View of Spišská Kapitula from above
|Coordinates||49°00′N 20°45′E / 49.000°N 20.750°ECoordinates: 49°00′N 20°45′E / 49.000°N 20.750°E|
|UNESCO World Heritage Site|
|Name||Levoča, Spiš Castle and the associated cultural monuments|
|Region||Europe and North America|
Location of Spišská Kapitula in Slovakia
Location of Spišská Kapitula in the Western part of the Prešov Region
Spišská Kapitula, (Hungarian: Szepeshely or Szepesi Káptalan) (both meaning the "Spiš Chapter house") is an exceptionally well-preserved ecclesiastical town on the outskirts of Spišské Podhradie, Slovakia, and overlooking Spiš Castle. It is part of the UNESCO World Heritage site Levoča, Spiš Castle and the associated cultural monuments.
Town and history
The town consists of St. Martin's Cathedral (dedicated to St. Martin of Tours); a former monastery; and a single street, all of mediaeval construction and enclosed by a wall. The lower gate gives a spectacular view of Spiš Castle, located on an opposite hill.
Spišská Kapitula became the main seat of the church administration in the region in the 12th century. In 1776 it became the seat of the Diocese of Spiš (Szepes). (The present bishop, the 14th, is Mgr. Štefan Sečka).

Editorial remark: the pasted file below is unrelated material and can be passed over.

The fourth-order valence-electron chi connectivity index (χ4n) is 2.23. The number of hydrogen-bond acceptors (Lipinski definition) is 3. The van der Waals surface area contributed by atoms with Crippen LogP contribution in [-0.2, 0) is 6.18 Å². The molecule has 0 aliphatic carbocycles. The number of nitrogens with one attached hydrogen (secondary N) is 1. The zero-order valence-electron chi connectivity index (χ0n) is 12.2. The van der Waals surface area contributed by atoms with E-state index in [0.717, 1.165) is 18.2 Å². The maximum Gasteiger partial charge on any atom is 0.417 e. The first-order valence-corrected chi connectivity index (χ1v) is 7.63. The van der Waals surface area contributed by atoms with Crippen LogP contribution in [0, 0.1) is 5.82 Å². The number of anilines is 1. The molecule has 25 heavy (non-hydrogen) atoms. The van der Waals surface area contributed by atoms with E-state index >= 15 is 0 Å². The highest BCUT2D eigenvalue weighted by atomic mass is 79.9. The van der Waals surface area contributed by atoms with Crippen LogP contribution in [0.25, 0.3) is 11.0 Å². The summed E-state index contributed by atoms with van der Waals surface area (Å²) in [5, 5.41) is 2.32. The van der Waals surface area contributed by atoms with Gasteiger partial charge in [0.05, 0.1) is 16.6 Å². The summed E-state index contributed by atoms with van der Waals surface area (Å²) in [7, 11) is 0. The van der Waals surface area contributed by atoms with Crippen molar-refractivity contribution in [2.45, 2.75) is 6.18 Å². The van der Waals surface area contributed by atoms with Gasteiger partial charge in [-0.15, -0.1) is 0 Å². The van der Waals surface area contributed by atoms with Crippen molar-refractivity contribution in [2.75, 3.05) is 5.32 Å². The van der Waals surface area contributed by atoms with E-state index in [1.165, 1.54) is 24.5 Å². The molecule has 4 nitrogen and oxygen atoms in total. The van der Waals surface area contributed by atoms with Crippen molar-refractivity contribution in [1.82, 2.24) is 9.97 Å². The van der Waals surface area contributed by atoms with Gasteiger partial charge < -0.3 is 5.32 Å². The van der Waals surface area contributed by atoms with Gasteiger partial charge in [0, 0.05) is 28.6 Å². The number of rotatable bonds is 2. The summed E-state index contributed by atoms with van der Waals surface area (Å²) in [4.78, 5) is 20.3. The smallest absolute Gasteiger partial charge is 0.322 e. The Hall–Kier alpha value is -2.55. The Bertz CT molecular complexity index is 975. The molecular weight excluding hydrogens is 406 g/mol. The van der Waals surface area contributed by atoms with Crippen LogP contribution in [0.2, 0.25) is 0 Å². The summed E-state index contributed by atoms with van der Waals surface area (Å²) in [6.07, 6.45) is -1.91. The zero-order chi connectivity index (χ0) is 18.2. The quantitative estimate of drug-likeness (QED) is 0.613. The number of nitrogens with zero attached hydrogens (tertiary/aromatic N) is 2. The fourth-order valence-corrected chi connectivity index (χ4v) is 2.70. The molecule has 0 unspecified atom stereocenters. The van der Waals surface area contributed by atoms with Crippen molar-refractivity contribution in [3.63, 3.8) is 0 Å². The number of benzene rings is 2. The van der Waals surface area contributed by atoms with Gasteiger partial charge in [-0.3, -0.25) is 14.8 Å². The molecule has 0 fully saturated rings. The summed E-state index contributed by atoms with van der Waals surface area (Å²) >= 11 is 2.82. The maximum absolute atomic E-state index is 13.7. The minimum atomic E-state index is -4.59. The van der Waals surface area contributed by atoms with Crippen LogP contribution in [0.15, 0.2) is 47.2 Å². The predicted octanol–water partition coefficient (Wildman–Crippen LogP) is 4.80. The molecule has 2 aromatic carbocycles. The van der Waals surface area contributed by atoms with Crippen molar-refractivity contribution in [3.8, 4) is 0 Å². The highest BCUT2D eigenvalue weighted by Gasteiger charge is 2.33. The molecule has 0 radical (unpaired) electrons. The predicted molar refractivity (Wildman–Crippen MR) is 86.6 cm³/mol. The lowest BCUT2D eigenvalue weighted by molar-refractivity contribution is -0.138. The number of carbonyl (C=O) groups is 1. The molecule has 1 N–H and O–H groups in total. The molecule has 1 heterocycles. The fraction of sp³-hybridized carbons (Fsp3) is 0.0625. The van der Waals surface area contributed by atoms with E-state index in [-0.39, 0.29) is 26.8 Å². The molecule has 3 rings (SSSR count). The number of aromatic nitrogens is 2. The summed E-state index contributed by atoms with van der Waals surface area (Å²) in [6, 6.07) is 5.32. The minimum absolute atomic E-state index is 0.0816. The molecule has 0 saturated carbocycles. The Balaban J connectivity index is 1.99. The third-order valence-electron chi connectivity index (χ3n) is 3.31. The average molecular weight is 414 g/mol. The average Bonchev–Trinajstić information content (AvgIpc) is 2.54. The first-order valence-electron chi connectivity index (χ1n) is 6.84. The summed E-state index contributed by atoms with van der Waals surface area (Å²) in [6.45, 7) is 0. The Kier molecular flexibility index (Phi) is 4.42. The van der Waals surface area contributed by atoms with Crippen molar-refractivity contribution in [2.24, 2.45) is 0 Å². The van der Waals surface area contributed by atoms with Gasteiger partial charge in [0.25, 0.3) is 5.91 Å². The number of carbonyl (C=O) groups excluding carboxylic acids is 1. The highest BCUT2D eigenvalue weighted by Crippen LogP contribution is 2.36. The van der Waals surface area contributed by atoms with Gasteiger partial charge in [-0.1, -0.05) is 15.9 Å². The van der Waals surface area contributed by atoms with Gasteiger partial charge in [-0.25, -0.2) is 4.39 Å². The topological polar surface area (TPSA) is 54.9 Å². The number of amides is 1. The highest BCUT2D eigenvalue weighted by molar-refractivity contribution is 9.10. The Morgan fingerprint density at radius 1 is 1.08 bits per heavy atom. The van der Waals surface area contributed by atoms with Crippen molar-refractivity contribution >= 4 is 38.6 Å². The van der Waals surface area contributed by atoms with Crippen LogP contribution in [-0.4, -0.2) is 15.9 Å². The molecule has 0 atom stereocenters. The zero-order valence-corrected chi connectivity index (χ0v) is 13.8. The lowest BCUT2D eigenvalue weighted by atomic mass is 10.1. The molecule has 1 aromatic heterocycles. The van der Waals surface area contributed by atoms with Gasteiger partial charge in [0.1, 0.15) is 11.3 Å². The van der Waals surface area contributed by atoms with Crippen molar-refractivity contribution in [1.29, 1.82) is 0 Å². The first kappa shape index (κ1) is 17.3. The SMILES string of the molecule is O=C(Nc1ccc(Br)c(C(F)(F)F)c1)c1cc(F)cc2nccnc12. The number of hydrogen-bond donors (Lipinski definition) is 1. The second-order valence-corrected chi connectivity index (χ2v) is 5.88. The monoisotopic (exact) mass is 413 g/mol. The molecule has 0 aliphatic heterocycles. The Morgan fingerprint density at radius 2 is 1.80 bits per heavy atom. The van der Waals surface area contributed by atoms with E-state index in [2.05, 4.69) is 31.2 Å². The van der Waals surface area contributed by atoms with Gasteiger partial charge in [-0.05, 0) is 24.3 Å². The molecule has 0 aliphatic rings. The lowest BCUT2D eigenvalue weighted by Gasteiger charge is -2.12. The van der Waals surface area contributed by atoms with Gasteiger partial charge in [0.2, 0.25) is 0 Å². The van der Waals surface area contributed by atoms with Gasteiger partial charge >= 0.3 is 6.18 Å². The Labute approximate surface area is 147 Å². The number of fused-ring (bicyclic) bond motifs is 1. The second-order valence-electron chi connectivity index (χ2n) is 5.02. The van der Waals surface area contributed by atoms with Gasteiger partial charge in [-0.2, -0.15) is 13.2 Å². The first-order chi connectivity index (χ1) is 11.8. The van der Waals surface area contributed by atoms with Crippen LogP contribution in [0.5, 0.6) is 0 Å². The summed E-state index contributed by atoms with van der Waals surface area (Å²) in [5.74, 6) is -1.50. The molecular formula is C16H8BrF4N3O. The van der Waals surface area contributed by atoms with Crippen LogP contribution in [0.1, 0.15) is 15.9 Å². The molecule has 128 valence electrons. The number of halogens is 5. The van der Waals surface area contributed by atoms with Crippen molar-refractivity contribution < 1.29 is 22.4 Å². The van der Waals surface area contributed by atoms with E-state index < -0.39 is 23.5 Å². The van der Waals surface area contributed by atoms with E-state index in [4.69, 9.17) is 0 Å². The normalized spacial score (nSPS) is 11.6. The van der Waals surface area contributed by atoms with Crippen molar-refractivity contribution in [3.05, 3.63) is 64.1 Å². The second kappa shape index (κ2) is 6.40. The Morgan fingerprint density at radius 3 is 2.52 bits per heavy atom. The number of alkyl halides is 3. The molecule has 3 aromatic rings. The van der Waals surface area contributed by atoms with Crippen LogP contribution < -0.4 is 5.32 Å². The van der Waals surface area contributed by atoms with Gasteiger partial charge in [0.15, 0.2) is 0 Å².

The cathedral was built between the 13th and 15th centuries in the Romanesque and Gothic styles. It is one of the largest and most interesting Romanesque monuments in Slovakia. It contains many mediaeval carved altars and is the resting place of many lords of Spiš Castle; the 15th century carved marble tombstones of the Zápoľský family are of exceptional quality. A recently restored wall-painting from 1317 depicts the coronation of Charles Robert of Anjou as the King of Hungary; another painting in the cathedral is the source for the provisional name of the anonymous Master of Kirchdrauf.
Spišská Kapitula was visited by Pope John Paul II in 1995.
- View of main street with Spiš Castle
- Bell tower
- St. Martin's Cathedral
- Entrance to the strengthened ecclesiastical unit
- Horváth, Tibor (1999). Szlovákia (in Hungarian) (1st ed.). Budapest: Cartographia. ISBN 963-353-180-2.